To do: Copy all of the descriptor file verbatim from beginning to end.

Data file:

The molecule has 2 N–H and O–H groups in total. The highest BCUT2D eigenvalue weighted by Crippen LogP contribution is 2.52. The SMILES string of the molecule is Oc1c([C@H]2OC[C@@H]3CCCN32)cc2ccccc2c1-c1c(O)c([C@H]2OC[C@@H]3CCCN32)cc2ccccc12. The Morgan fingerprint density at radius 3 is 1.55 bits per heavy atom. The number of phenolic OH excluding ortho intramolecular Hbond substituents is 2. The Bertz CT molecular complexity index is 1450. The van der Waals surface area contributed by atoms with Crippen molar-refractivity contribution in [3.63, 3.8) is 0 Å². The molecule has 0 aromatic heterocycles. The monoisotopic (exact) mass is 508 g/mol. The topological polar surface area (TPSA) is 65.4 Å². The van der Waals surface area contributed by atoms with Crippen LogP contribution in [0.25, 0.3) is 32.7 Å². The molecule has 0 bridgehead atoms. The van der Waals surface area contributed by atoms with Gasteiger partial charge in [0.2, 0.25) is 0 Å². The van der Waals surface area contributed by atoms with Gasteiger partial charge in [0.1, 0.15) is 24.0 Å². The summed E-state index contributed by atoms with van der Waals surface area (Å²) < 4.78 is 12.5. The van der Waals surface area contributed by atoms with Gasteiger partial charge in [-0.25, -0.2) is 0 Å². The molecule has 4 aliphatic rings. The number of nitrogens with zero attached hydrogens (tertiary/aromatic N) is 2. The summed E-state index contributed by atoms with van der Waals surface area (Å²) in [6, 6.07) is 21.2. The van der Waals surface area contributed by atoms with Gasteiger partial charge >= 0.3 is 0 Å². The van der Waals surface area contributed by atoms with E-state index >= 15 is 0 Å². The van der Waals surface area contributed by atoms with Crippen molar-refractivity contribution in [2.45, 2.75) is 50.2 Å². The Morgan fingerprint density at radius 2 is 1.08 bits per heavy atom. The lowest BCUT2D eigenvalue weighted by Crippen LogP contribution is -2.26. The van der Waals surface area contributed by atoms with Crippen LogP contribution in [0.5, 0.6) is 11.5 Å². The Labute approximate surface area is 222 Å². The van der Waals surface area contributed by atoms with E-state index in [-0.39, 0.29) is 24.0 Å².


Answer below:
The molecule has 2 N–H and O–H groups in total. The highest BCUT2D eigenvalue weighted by Crippen LogP contribution is 2.52. The SMILES string of the molecule is Oc1c([C@H]2OC[C@@H]3CCCN32)cc2ccccc2c1-c1c(O)c([C@H]2OC[C@@H]3CCCN32)cc2ccccc12. The Morgan fingerprint density at radius 3 is 1.55 bits per heavy atom. The number of phenolic OH excluding ortho intramolecular Hbond substituents is 2. The Bertz CT molecular complexity index is 1450. The van der Waals surface area contributed by atoms with Crippen molar-refractivity contribution in [3.63, 3.8) is 0 Å². The molecule has 0 aromatic heterocycles. The monoisotopic (exact) mass is 508 g/mol. The topological polar surface area (TPSA) is 65.4 Å². The van der Waals surface area contributed by atoms with Crippen LogP contribution in [0.25, 0.3) is 32.7 Å². The molecule has 0 bridgehead atoms. The van der Waals surface area contributed by atoms with Gasteiger partial charge in [0.2, 0.25) is 0 Å². The van der Waals surface area contributed by atoms with Gasteiger partial charge in [0.1, 0.15) is 24.0 Å². The summed E-state index contributed by atoms with van der Waals surface area (Å²) < 4.78 is 12.5. The van der Waals surface area contributed by atoms with Gasteiger partial charge in [-0.25, -0.2) is 0 Å². The molecule has 4 aliphatic rings. The number of nitrogens with zero attached hydrogens (tertiary/aromatic N) is 2. The summed E-state index contributed by atoms with van der Waals surface area (Å²) in [6, 6.07) is 21.2. The van der Waals surface area contributed by atoms with Gasteiger partial charge >= 0.3 is 0 Å². The van der Waals surface area contributed by atoms with E-state index >= 15 is 0 Å². The van der Waals surface area contributed by atoms with Crippen molar-refractivity contribution in [2.45, 2.75) is 50.2 Å². The Morgan fingerprint density at radius 2 is 1.08 bits per heavy atom. The lowest BCUT2D eigenvalue weighted by Crippen LogP contribution is -2.26. The van der Waals surface area contributed by atoms with Crippen LogP contribution in [0.5, 0.6) is 11.5 Å². The Labute approximate surface area is 222 Å². The van der Waals surface area contributed by atoms with E-state index in [-0.39, 0.29) is 24.0 Å².